By Chris Lotsbom, @ChrisLotsbom
(c) 2015 Race Results Weekly, all rights reserved
NEW YORK (13-June) — Kenya’s Mary Keitany looked as smooth as could be racing the Oakley New York Mini 10-K here in Central Park, maintaining a blistering pace to earn a commanding victory in 31:15 despite warm and humid conditions. The 33-year-old simply overpowered a top-notch field, breaking away in the third mile and never looking back. Her time is the third fastest in the world thus far this year.
“I think the race today was good for me because I win the race and the time,” said Keitany, speaking in a barely audible voice. Clutching a Kenyan flag, she smiled brightly. “I am happy.”
Bolting from the other 10,000 women behind them Central Park West, Keitany and Kenyan compatriots Betsy Saina and Edna Kiplagat, as well as “local” Ethiopian Etaferahu Temesgen, would congregate at the front of the field. Turning into Central Park in the third kilometer, the quartet began to move away from the rest of the elite field.
Hitting the mile in 5:10 and two miles in 10:09, Keitany began to get antsy. Looking as if she were out for a casual jog, the lithe mother of one increased her tempo while traversing Central Park’s northern hills. It was her subtle yet decisive move on an incline that would be the deciding factor in the race. All of a sudden, in the blink of an eye, Keitany was all alone going around the Park’s northern tip, a gap growing from five meters, to ten, then fifteen.
The consistent pitter-patter of her pink adidas shoes hitting the pavement was audible from the lead truck, as were the increasing cheers for Keitany as she hit halfway in 15:38, 15 seconds up on the chase pack that was made up of Saina, Kiplagat, and Temesgen. Reeling the chasing trio in was Burundi’s Diane Nukuri.
It was in the race’s second half that Keitany put on a pure show: running consecutive miles of 5:09, 4:58, and 5:00, Keitany’s cushion grew to a whopping minute and 15 seconds by the finish. Like a metronome, she’d cover the rolling terrain without altering her stride, keeping her eyes down on the pavement and arms swinging like a pendulum. The only time she broke form was to grab a cup of water in the fourth mile.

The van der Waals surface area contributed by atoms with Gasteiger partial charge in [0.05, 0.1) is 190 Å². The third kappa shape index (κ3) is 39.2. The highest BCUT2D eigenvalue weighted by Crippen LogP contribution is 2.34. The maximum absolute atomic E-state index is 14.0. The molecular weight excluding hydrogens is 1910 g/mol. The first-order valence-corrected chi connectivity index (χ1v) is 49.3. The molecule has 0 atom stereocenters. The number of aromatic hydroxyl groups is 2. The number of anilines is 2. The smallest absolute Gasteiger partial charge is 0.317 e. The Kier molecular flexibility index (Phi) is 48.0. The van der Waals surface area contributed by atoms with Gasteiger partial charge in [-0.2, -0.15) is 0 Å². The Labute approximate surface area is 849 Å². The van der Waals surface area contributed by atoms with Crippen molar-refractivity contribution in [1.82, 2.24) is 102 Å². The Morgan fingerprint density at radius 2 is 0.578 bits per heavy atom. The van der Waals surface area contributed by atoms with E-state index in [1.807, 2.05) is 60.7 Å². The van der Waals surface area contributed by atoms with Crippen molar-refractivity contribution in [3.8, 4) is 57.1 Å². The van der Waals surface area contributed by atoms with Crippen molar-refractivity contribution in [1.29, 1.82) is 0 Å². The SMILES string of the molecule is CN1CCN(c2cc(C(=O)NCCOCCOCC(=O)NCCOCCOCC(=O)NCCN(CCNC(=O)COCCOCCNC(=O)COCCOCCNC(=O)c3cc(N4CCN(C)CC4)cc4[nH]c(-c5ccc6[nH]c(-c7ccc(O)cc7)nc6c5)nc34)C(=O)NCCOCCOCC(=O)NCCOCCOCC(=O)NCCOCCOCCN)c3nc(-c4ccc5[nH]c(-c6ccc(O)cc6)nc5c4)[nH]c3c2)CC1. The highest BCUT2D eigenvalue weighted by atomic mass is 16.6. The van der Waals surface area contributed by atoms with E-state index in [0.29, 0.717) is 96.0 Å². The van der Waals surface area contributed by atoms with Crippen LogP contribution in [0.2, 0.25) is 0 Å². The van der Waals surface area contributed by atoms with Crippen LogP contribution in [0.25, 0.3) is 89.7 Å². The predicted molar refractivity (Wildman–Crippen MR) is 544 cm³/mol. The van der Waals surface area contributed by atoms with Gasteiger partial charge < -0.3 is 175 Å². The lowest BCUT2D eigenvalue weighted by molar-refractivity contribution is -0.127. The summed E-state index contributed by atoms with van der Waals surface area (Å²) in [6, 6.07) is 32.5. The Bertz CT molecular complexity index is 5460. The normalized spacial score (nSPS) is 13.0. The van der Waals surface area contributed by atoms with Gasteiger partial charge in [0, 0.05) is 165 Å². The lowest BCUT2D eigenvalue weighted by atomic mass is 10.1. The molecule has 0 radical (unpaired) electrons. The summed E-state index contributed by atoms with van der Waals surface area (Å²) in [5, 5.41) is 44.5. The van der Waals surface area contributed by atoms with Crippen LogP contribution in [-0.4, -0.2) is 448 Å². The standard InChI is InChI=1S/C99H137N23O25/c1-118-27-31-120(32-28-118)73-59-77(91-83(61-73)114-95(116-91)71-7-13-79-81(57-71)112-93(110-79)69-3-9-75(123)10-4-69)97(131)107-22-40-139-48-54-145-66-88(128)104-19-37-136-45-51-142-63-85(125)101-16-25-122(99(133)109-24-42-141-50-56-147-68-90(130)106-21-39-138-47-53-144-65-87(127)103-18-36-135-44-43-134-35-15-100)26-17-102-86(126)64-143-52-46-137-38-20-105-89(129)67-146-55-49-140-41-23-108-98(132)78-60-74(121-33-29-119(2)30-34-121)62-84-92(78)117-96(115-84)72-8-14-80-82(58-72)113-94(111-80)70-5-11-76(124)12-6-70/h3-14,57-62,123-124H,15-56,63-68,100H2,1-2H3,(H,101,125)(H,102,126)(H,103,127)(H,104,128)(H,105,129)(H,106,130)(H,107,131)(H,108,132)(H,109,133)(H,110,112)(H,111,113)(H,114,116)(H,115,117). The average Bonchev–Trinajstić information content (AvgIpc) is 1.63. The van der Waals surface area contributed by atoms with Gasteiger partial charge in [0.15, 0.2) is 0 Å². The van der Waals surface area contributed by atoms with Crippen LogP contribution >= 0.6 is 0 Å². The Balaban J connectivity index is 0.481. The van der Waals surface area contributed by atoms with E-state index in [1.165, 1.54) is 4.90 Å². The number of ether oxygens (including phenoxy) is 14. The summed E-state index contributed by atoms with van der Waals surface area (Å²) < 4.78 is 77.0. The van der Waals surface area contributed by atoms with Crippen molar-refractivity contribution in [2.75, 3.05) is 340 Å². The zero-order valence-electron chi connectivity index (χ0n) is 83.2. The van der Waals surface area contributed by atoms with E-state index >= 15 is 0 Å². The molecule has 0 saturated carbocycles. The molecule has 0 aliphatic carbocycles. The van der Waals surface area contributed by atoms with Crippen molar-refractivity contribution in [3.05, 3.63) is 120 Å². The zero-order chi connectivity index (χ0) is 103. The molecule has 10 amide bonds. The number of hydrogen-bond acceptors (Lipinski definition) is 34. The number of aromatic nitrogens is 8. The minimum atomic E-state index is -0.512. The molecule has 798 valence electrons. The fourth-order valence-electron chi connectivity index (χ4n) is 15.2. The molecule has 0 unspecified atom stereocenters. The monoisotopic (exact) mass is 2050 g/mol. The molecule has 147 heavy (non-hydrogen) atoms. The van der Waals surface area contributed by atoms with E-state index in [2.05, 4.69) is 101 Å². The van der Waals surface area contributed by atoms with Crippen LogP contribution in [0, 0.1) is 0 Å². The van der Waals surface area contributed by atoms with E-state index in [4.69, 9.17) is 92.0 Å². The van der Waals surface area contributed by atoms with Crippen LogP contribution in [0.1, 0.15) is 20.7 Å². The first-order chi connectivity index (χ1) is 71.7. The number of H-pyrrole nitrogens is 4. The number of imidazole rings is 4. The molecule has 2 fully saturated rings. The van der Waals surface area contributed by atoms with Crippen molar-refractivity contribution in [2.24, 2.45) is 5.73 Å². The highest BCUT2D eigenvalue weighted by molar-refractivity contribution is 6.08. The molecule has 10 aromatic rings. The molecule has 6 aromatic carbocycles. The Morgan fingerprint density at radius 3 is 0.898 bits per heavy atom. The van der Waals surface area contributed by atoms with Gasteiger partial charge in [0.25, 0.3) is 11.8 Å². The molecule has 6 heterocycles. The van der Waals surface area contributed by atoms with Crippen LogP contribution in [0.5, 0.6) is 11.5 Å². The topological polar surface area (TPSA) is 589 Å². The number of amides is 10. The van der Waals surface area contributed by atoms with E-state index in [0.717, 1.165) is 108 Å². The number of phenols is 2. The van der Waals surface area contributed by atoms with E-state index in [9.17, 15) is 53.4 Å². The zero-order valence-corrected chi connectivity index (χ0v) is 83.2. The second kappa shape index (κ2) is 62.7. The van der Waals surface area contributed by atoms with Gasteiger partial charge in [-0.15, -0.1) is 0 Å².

Breaking the tape in 31:15, Keitany became the 12th champion from Kenya in race history. Keitany also became the fourth women to have won the TCS New York City Marathon and Oakley New York Mini 10-K in successive years, joining the likes of Grete Waitz, Liz McColgan, and Tegla Loroupe.
“I thank God because I have won the race, because I won the marathon last year and after I come for the Mini 10-K and I run something great. I wanted to be remembered in New York because it’s not easy to win a race like this because I know many of my colleagues are champions,” said Keitany.
With the win, she picked up $10,000.
The telling stat of the day came from the race’s splits: Keitany’s final 5-K of 15:37 was exactly a minute faster than her closest competitor. No other athlete in the field covered the second half faster than 16:37.
“The first 5-K was not so hot, but after 5-K it was getting hotter and I wanted to go alone after 5-K because I wanted my colleagues to be with me for the first three miles and then I move on alone,” described the newly crowned champion. She executed her strategy to perfection.
Compatriot Saina had hopes that Keitany would come back during the race’s hilly section, but quickly knew that wasn’t going to be the case. Instead of chasing after Keitany alone, the Iowa State alum led the second pack charge with Kiplagat and Temesgen on her heals.
“I knew she was tough. I’ve been watching her since I was in college, and coming here to race with her I was like I wanted to beat her so bad,” she said with a chuckle. “She’s tough and she’s strong and I like competing with her. It was very good to run with her for the first 5-K.”
Separating in the final miles, Saina went on to take second in 32:30. Kiplagat was third in 32:39, with Nukuri –having caught Temesgen– fourth in 32:47. Temesgen was a surprising fifth, 32:50 her time.
“It was very good to help them and race with them,” said Saina, who will head back to Kenya tomorrow to race in the National Championships 10,000m, hoping to qualify for the World Championships. “It’s good. It’s a huge race for me because it just made me feel like I’m back again.”
Earning top American honors was Brianne Nelson, the 34-year-old from Golden, Colo. Nelson was very happy with her sixth place, 33:07 showing, raising her arms in jubilation at the finish.
“I knew it was going to be a hot day and I knew it was going to be fast, so I was prepared to hurt the whole entire way from the start,” said Nelson, draped in an American flag. “I just kept pushing the whole entire way. I actually love the hills, so I knew that once I got into the Park that that was my strength and I just pushed every uphill and down and kept plugging away.”
With her main goal being the 2016 USA Olympic Trials Marathon, Nelson is choosing to sharpen her speed by doing shorter distance races on the roads this summer. “It’s an amazing feeling. You don’t get to be the top American very often for me, so this is huge, a big deal!” she added.
Other notable finishers included Ireland’s Mary Cullen (eighth in 33:24), American Blake Russell (10th in 33:31), and Boston Marathon champion Caroline Rotich 11th in 33:32. She was followed across the line by Rkia El Moukim (33:40) and Serena Burla (33:47).
Great Britain’s Gemma Steel was among the second chase pack through roughly two miles, though wound up dropping out of the race due to illness. Also unable to finish was Ethiopian Buzunesh Deba.
Results via NYRR:
Top six finishers:
- Mary Keitany, 33, KEN 31:15
- Betsy Saina, 26, KEN 32:30
- Edna Kiplagat, 35, KEN 32:39
- Diane Nukuri, 30, BDI 32:47
- Etaferahu Temesgen, 25, ETH 32:50
- Brianne Nelson, 34, USA 33:07
Weather: 77 degrees, 56% humidity, wind 10 mph